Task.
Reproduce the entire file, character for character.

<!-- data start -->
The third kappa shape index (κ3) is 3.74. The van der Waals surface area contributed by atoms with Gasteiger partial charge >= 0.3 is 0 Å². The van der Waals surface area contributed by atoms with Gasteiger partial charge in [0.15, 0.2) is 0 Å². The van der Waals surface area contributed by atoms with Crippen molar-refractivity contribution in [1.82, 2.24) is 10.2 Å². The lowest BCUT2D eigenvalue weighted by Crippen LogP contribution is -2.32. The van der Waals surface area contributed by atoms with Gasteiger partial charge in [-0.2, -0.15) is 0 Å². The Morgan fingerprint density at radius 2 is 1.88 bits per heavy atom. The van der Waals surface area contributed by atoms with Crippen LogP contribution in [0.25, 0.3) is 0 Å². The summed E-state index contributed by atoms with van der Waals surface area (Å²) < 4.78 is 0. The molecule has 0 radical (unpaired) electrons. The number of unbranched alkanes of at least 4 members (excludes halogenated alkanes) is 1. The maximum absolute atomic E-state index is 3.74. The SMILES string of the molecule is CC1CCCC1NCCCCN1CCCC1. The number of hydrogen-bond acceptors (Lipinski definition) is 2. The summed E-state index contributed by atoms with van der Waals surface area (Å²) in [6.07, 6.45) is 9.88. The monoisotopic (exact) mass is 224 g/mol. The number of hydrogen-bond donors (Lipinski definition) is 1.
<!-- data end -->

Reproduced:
The third kappa shape index (κ3) is 3.74. The van der Waals surface area contributed by atoms with Gasteiger partial charge >= 0.3 is 0 Å². The van der Waals surface area contributed by atoms with Gasteiger partial charge in [0.15, 0.2) is 0 Å². The van der Waals surface area contributed by atoms with Crippen molar-refractivity contribution in [1.82, 2.24) is 10.2 Å². The lowest BCUT2D eigenvalue weighted by Crippen LogP contribution is -2.32. The van der Waals surface area contributed by atoms with Gasteiger partial charge in [-0.2, -0.15) is 0 Å². The Morgan fingerprint density at radius 2 is 1.88 bits per heavy atom. The van der Waals surface area contributed by atoms with Crippen LogP contribution in [0.25, 0.3) is 0 Å². The summed E-state index contributed by atoms with van der Waals surface area (Å²) < 4.78 is 0. The molecule has 0 radical (unpaired) electrons. The number of unbranched alkanes of at least 4 members (excludes halogenated alkanes) is 1. The maximum absolute atomic E-state index is 3.74. The SMILES string of the molecule is CC1CCCC1NCCCCN1CCCC1. The number of hydrogen-bond acceptors (Lipinski definition) is 2. The summed E-state index contributed by atoms with van der Waals surface area (Å²) in [6.07, 6.45) is 9.88. The monoisotopic (exact) mass is 224 g/mol. The number of hydrogen-bond donors (Lipinski definition) is 1.